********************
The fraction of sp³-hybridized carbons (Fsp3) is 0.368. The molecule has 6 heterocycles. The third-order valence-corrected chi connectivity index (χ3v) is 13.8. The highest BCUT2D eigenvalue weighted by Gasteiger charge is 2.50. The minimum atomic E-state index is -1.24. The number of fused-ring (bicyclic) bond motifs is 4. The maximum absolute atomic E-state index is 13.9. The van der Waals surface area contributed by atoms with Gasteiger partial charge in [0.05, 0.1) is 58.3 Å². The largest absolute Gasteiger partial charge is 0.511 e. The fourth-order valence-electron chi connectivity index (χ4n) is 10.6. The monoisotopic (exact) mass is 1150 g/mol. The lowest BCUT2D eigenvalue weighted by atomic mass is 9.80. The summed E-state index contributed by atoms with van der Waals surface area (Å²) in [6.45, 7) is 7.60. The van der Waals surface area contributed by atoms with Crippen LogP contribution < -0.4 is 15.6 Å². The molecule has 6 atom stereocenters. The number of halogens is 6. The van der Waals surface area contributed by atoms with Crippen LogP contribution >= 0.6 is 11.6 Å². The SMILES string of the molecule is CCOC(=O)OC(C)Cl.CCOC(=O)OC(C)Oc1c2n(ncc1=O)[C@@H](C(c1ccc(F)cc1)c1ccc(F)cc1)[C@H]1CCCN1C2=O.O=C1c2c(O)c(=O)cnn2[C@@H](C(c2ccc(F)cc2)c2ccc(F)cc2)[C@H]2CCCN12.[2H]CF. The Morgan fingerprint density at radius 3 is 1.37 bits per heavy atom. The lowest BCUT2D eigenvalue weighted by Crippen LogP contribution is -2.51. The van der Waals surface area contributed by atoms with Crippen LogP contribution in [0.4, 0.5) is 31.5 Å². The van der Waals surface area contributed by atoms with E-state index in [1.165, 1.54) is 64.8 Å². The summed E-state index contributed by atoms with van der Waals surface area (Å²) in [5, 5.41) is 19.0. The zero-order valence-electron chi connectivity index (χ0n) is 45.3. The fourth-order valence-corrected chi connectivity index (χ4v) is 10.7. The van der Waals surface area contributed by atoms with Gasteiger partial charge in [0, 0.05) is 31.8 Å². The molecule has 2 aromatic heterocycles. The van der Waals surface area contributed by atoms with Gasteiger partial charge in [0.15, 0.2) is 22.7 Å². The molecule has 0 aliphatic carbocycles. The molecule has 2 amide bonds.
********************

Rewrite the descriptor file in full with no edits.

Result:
The fraction of sp³-hybridized carbons (Fsp3) is 0.368. The molecule has 6 heterocycles. The third-order valence-corrected chi connectivity index (χ3v) is 13.8. The highest BCUT2D eigenvalue weighted by Gasteiger charge is 2.50. The minimum atomic E-state index is -1.24. The number of fused-ring (bicyclic) bond motifs is 4. The maximum absolute atomic E-state index is 13.9. The van der Waals surface area contributed by atoms with Gasteiger partial charge in [0.05, 0.1) is 58.3 Å². The largest absolute Gasteiger partial charge is 0.511 e. The fourth-order valence-electron chi connectivity index (χ4n) is 10.6. The monoisotopic (exact) mass is 1150 g/mol. The lowest BCUT2D eigenvalue weighted by atomic mass is 9.80. The summed E-state index contributed by atoms with van der Waals surface area (Å²) in [6.45, 7) is 7.60. The van der Waals surface area contributed by atoms with Crippen LogP contribution < -0.4 is 15.6 Å². The molecule has 6 atom stereocenters. The number of halogens is 6. The van der Waals surface area contributed by atoms with Crippen LogP contribution >= 0.6 is 11.6 Å². The SMILES string of the molecule is CCOC(=O)OC(C)Cl.CCOC(=O)OC(C)Oc1c2n(ncc1=O)[C@@H](C(c1ccc(F)cc1)c1ccc(F)cc1)[C@H]1CCCN1C2=O.O=C1c2c(O)c(=O)cnn2[C@@H](C(c2ccc(F)cc2)c2ccc(F)cc2)[C@H]2CCCN12.[2H]CF. The Morgan fingerprint density at radius 3 is 1.37 bits per heavy atom. The lowest BCUT2D eigenvalue weighted by Crippen LogP contribution is -2.51. The van der Waals surface area contributed by atoms with Crippen LogP contribution in [0.4, 0.5) is 31.5 Å². The van der Waals surface area contributed by atoms with E-state index in [1.165, 1.54) is 64.8 Å². The summed E-state index contributed by atoms with van der Waals surface area (Å²) in [5, 5.41) is 19.0. The zero-order valence-electron chi connectivity index (χ0n) is 45.3. The fourth-order valence-corrected chi connectivity index (χ4v) is 10.7. The van der Waals surface area contributed by atoms with Gasteiger partial charge in [0, 0.05) is 31.8 Å². The molecule has 2 aromatic heterocycles. The van der Waals surface area contributed by atoms with Gasteiger partial charge in [0.15, 0.2) is 22.7 Å². The molecule has 0 aliphatic carbocycles. The molecule has 2 amide bonds.